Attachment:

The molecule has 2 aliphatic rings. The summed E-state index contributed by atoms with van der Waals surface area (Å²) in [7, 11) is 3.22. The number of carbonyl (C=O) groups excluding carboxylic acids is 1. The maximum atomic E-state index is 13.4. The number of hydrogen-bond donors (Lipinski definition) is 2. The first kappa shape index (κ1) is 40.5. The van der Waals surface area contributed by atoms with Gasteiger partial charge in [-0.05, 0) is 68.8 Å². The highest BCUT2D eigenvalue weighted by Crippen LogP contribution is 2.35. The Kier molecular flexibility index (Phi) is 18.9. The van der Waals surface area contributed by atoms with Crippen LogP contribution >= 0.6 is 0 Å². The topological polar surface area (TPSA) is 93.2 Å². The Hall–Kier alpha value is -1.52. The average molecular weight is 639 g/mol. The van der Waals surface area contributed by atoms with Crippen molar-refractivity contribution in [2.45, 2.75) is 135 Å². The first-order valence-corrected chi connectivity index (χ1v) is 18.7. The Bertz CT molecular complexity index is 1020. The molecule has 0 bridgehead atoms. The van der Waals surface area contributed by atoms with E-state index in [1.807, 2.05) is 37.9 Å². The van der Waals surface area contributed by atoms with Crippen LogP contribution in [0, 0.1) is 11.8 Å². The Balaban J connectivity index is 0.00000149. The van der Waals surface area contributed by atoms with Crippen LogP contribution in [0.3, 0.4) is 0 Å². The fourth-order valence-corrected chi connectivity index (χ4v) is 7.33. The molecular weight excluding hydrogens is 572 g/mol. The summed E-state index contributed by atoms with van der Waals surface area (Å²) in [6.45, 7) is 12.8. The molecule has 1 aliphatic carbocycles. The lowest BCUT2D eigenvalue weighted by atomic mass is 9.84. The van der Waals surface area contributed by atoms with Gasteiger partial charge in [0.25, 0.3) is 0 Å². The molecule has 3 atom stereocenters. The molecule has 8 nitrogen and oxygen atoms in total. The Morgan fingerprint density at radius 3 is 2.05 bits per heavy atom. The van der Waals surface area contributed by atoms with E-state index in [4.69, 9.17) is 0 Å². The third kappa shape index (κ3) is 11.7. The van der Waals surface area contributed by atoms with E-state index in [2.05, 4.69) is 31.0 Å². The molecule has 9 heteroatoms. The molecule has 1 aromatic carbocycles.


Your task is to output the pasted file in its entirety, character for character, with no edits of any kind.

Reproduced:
The molecule has 2 aliphatic rings. The summed E-state index contributed by atoms with van der Waals surface area (Å²) in [7, 11) is 3.22. The number of carbonyl (C=O) groups excluding carboxylic acids is 1. The maximum atomic E-state index is 13.4. The number of hydrogen-bond donors (Lipinski definition) is 2. The first kappa shape index (κ1) is 40.5. The van der Waals surface area contributed by atoms with Gasteiger partial charge in [-0.05, 0) is 68.8 Å². The highest BCUT2D eigenvalue weighted by Crippen LogP contribution is 2.35. The Kier molecular flexibility index (Phi) is 18.9. The van der Waals surface area contributed by atoms with Crippen LogP contribution >= 0.6 is 0 Å². The topological polar surface area (TPSA) is 93.2 Å². The Hall–Kier alpha value is -1.52. The average molecular weight is 639 g/mol. The van der Waals surface area contributed by atoms with Crippen molar-refractivity contribution in [2.45, 2.75) is 135 Å². The first-order valence-corrected chi connectivity index (χ1v) is 18.7. The Bertz CT molecular complexity index is 1020. The molecule has 0 bridgehead atoms. The van der Waals surface area contributed by atoms with E-state index in [1.807, 2.05) is 37.9 Å². The van der Waals surface area contributed by atoms with Crippen LogP contribution in [0, 0.1) is 11.8 Å². The Balaban J connectivity index is 0.00000149. The van der Waals surface area contributed by atoms with Crippen LogP contribution in [0.3, 0.4) is 0 Å². The fourth-order valence-corrected chi connectivity index (χ4v) is 7.33. The molecular weight excluding hydrogens is 572 g/mol. The summed E-state index contributed by atoms with van der Waals surface area (Å²) in [6.45, 7) is 12.8. The molecule has 1 aliphatic carbocycles. The lowest BCUT2D eigenvalue weighted by atomic mass is 9.84. The van der Waals surface area contributed by atoms with Gasteiger partial charge in [0.25, 0.3) is 0 Å². The molecule has 3 atom stereocenters. The molecule has 8 nitrogen and oxygen atoms in total. The Morgan fingerprint density at radius 3 is 2.05 bits per heavy atom. The van der Waals surface area contributed by atoms with E-state index in [4.69, 9.17) is 0 Å². The third kappa shape index (κ3) is 11.7. The van der Waals surface area contributed by atoms with E-state index in [2.05, 4.69) is 31.0 Å². The molecule has 9 heteroatoms. The molecule has 1 aromatic carbocycles.